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Diocese can’t allow landmark St. Ann’s Church to continue on its path of deterioration

Securing St. Ann’s Church, at Broadway and Emslie Street, should be a priority.

Left to continue deteriorating, residents’ safety will be compromised and any hint of revitalization of that East Side neighborhood will be slowed.

The problem has been building since 2012, when the church was closed because of declining enrollment and its deteriorating condition.

When estimates of costs to repair the church came in at $8 to $12 million, the diocese announced in August 2013 that the Neo-Gothic structure would instead be torn down. Except that plan went awry.

Appeals to the city by St. Ann supporters helped win landmark status for the church. Then Bishop Richard J. Malone tried to sell the 1886 church, but the Vatican issued a ruling forbidding the church from being demolished or used for non-religious purposes. Stymied, the diocese put a fence around the church, nearly blocking the sidewalk in some spots.

And that’s where it stands, an unacceptable blemish on the neighborhood. That has to change.

SS. Columba-Brigid Parish, which merged with St. Ann’s, now owns the church property. But it does not have the financial means to stabilize the church. Neither does the diocese, according to spokesman Kevin A. Keenan. He added that the diocese has no intention of moving the fence.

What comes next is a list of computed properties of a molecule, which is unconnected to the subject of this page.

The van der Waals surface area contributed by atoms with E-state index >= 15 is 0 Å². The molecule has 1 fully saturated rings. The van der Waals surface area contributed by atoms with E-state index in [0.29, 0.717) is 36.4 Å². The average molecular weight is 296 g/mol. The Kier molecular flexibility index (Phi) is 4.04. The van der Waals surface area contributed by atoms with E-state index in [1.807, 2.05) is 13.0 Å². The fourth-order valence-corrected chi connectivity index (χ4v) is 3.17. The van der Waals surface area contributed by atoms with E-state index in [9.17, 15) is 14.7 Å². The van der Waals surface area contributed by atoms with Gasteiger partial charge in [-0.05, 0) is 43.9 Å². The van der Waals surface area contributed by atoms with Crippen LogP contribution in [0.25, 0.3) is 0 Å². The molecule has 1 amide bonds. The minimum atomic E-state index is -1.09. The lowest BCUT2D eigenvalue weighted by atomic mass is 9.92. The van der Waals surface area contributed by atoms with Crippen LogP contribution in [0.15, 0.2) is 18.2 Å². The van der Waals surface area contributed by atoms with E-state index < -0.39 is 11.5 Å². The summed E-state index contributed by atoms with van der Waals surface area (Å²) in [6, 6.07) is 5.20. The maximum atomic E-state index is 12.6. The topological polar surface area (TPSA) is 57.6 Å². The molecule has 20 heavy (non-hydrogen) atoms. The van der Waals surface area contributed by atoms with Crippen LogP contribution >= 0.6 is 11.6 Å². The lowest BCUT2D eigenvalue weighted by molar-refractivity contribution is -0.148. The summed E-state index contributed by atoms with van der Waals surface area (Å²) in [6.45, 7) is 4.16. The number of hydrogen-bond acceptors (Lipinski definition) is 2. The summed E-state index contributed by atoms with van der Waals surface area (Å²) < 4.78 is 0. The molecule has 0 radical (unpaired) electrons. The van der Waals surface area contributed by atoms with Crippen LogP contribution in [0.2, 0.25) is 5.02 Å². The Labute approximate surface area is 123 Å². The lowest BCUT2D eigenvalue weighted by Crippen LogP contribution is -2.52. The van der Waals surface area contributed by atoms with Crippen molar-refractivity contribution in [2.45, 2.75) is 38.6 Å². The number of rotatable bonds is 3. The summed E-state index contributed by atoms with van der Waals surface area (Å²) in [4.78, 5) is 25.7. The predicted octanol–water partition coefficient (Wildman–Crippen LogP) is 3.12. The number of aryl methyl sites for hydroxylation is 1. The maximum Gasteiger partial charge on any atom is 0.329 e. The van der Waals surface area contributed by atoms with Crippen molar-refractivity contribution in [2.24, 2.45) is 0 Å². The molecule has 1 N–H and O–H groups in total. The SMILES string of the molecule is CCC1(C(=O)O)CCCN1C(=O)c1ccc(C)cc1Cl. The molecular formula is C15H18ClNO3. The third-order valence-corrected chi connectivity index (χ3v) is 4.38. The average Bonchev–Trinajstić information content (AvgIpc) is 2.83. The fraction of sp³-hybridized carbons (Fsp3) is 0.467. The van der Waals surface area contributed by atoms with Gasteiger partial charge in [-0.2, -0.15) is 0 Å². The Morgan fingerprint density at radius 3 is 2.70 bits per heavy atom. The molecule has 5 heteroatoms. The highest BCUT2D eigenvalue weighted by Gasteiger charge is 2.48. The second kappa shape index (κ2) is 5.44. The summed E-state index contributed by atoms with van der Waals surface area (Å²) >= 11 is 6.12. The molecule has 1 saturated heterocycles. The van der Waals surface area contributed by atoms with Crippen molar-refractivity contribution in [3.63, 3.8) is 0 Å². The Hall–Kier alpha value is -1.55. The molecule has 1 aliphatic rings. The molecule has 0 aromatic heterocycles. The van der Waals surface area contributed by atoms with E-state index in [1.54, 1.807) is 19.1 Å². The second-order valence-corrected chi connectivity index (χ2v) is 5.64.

Council President Darius G. Pridgen was among those complaining about that fence. Both he and Council Member David A. Franczyk of the Fillmore District want it removed and the building secured.

Allowing the church to just deteriorate further not far from where developers are finally gaining traction in bringing neighborhoods back to life (the new restaurants and apartments in Larkinville are not far away) is wrong, and potentially dangerous.

Other old churches in the city have been repurposed and are now thriving. A successful appeal of the Vatican’s order followed by the sale of the building for redevelopment is likely the best possible future for St. Ann’s.

But the Vatican might not rescind its order, and if it does there may be no immediate demand for the building. The diocese needs to take the steps necessary to prevent further deterioration so that the unsightly fence can be removed while the future of the landmark building is sorted out.

St. Ann’s must be stabilized before it is too late.